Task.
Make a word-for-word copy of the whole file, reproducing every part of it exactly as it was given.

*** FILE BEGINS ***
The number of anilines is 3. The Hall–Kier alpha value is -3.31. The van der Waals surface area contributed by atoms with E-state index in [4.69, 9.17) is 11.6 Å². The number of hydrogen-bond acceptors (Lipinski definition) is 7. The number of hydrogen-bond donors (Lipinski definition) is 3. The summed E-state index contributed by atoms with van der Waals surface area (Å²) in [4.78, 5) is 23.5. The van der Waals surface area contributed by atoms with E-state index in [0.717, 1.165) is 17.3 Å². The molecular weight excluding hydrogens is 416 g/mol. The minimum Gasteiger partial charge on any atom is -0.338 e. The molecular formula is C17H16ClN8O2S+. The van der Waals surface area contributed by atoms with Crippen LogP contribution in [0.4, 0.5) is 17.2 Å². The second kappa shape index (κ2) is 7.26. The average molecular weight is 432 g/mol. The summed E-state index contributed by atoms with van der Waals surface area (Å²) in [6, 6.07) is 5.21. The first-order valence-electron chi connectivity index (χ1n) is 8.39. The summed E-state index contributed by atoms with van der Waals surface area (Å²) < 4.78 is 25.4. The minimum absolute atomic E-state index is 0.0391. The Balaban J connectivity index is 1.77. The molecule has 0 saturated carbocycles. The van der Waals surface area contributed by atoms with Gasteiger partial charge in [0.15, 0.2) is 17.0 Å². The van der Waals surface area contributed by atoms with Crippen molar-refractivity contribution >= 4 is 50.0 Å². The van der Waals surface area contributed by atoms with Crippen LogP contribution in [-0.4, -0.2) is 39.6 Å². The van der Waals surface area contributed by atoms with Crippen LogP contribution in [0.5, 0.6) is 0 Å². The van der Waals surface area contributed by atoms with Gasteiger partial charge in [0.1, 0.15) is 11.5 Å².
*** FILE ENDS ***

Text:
The number of anilines is 3. The Hall–Kier alpha value is -3.31. The van der Waals surface area contributed by atoms with E-state index in [4.69, 9.17) is 11.6 Å². The number of hydrogen-bond acceptors (Lipinski definition) is 7. The number of hydrogen-bond donors (Lipinski definition) is 3. The summed E-state index contributed by atoms with van der Waals surface area (Å²) in [4.78, 5) is 23.5. The van der Waals surface area contributed by atoms with E-state index in [0.717, 1.165) is 17.3 Å². The molecular weight excluding hydrogens is 416 g/mol. The minimum Gasteiger partial charge on any atom is -0.338 e. The molecular formula is C17H16ClN8O2S+. The van der Waals surface area contributed by atoms with Crippen LogP contribution in [0.4, 0.5) is 17.2 Å². The second kappa shape index (κ2) is 7.26. The average molecular weight is 432 g/mol. The summed E-state index contributed by atoms with van der Waals surface area (Å²) in [6, 6.07) is 5.21. The first-order valence-electron chi connectivity index (χ1n) is 8.39. The summed E-state index contributed by atoms with van der Waals surface area (Å²) < 4.78 is 25.4. The minimum absolute atomic E-state index is 0.0391. The Balaban J connectivity index is 1.77. The molecule has 0 saturated carbocycles. The van der Waals surface area contributed by atoms with Gasteiger partial charge in [0.15, 0.2) is 17.0 Å². The van der Waals surface area contributed by atoms with Crippen molar-refractivity contribution >= 4 is 50.0 Å². The van der Waals surface area contributed by atoms with Crippen LogP contribution in [-0.4, -0.2) is 39.6 Å². The van der Waals surface area contributed by atoms with Crippen LogP contribution in [0.5, 0.6) is 0 Å². The van der Waals surface area contributed by atoms with Gasteiger partial charge in [0.1, 0.15) is 11.5 Å².